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Document Max. Freq Min. Freq
Harper's Encyclopedia of United States History (ed. Benson Lossing) 193 193 Browse Search
Brigadier-General Ellison Capers, Confederate Military History, a library of Confederate States Military History: Volume 5, South Carolina (ed. Clement Anselm Evans) 50 50 Browse Search
Cambridge History of American Literature: volume 3 (ed. Trent, William Peterfield, 1862-1939., Erskine, John, 1879-1951., Sherman, Stuart Pratt, 1881-1926., Van Doren, Carl, 1885-1950.) 40 40 Browse Search
The Cambridge of eighteen hundred and ninety-six: a picture of the city and its industries fifty years after its incorporation (ed. Arthur Gilman) 20 20 Browse Search
Bliss Perry, The American spirit in lierature: a chronicle of great interpreters 11 11 Browse Search
Laura E. Richards, Maud Howe, Florence Howe Hall, Julia Ward Howe, 1819-1910, in two volumes, with portraits and other illustrations: volume 1 6 6 Browse Search
Thomas Wentworth Higginson, Massachusetts in the Army and Navy during the war of 1861-1865, vol. 2 6 6 Browse Search
Medford Historical Society Papers, Volume 26. 5 5 Browse Search
Edward L. Pierce, Memoir and letters of Charles Sumner: volume 3 5 5 Browse Search
Thomas Wentworth Higginson, Henry Walcott Boynton, Reader's History of American Literature 4 4 Browse Search
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Browsing named entities in Medford Historical Society Papers, Volume 25.. You can also browse the collection for 1892 AD or search for 1892 AD in all documents.

Your search returned 4 results in 3 document sections:

gs. In 1880 there came into Medford a man who walked through the various streets making measurements, taking notes and securing views, and then ascended the hills in various sections. The result of his work is the bird's eye view of Medford, thirteen by twenty-five inches in size, which he delivered to subscribers for one dollar per copy. How successful as a business enterprise this effort was we know not; or how large an edition or sale it had we cannot say. Of that of West Medford (in 1892) we have only seen our own copy, and of Medford only one, that in the Historical rooms, until recently, when a package of them came to the Society. Being bird's eye views, the artist's points of vision must have been in the air over Oak Grove cemetery and Winter hill. Of its artistic merits we can say little, but for its comprehensive outlook they convey a fair idea of the extent and lay-out of the two sections of the city. Doubtless they could be improved upon, for we notice that these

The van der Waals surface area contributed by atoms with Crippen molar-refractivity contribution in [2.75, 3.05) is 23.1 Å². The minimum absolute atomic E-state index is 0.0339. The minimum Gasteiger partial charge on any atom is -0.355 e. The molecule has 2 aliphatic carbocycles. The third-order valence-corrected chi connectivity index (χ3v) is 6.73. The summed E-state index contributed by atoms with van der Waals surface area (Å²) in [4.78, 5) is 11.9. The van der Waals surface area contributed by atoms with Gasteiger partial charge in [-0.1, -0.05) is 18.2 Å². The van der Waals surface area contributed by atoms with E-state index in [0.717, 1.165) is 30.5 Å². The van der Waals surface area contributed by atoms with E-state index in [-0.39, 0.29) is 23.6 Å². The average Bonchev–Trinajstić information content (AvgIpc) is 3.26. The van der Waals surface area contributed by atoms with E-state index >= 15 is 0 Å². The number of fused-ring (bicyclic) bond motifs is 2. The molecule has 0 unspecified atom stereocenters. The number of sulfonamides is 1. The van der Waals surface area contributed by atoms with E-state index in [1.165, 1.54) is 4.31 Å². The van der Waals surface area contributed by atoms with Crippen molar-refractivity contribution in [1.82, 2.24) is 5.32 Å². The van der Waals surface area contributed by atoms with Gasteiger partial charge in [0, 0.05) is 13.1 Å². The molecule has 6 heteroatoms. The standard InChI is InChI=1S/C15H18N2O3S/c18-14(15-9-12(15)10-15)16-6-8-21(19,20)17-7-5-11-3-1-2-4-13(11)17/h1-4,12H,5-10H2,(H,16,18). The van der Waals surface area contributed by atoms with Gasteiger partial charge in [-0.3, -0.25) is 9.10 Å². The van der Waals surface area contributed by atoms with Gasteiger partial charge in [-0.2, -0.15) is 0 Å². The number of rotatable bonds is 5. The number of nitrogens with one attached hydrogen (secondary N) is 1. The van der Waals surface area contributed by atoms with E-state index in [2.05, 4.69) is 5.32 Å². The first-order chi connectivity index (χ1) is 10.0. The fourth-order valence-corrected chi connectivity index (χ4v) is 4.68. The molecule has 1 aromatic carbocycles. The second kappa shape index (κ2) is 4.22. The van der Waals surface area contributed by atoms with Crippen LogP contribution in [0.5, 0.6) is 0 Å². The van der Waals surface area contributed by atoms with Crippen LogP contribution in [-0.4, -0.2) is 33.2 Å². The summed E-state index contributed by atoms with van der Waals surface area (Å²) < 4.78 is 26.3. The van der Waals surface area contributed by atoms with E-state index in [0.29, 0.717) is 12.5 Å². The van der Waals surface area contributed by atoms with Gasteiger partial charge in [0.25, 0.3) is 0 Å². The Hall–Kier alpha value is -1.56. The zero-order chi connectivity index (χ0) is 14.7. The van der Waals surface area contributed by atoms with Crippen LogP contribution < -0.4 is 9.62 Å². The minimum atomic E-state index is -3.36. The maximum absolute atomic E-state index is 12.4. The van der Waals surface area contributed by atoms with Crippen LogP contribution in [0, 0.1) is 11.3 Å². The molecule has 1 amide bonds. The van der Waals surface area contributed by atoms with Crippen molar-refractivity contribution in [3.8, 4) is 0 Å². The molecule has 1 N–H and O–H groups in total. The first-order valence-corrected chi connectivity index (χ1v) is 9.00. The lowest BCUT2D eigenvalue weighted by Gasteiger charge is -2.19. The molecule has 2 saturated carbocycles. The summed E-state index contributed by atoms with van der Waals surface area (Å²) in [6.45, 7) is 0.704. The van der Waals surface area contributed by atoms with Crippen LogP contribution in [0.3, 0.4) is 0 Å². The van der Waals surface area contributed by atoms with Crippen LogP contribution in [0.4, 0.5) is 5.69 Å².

Medford Historical Society Papers, Volume 25., Mr. Stetson's notes on information wanted. (search)
re Hillside avenue now is, but the hill has been more excavated since Mr. Stetson's boyhood observation. Aunt Polly's candy shop was probably well known to him and other Medford boys. He locates the tan yard as across the street from the old sexton's house, and in his notes inquired about the gravel of the varge-way. Were we to venture an answer, we would say both kinds, red opposite this point and white farther south, as a natural sequence. When the Metropolitan sewer was constructed (in 1892) at this point in High street, much red gravel was dug out from its trench, some of which the writer made use of for walks, and found it as good as Mr. Stetson said. The great excavation back of the Josselin house at F was made greater to accommodate the High school house extension, as a look at the grounds will witness. note.— High School No. 2 is the front of the two similar sections of the Centre school building, not including the entrance wing, and originally standing with gable end
Medford Historical Society Papers, Volume 25., Old ships and ship-building days of Medford. (search)
published by S. A. Wetmore, who fell on evil times (financially) in his effort, and its publication abruptly ceased on July 6, 1887. It certainly was a fine, newsy effort and its untimely end to be regretted. Another, the Medford City News, in 1892, under the editorial care of C. H. Hillman, had a little over a year's circulation. This had its office on Salem street, and was directly succeeded by, and near by, the Medford Times, but not for long. The Medford Light was issued by George S.r its objective was attained, during Mr. Tilton's pastorate. At the time of the mortgage burning, the Beacon had a special number printed in blue ink—but there was nothing else blue, but, rather, great rejoicing. In Trinity's jubilee year, 1891-2, appeared Trinity Jubilee Chimes, Rev. M. L. Bullock, editor, sixteen pages, eight and one-half by twelve inches, two columns each. Published eight months of the year, it is now in its third volume. Its cover page is of attractive design, a centr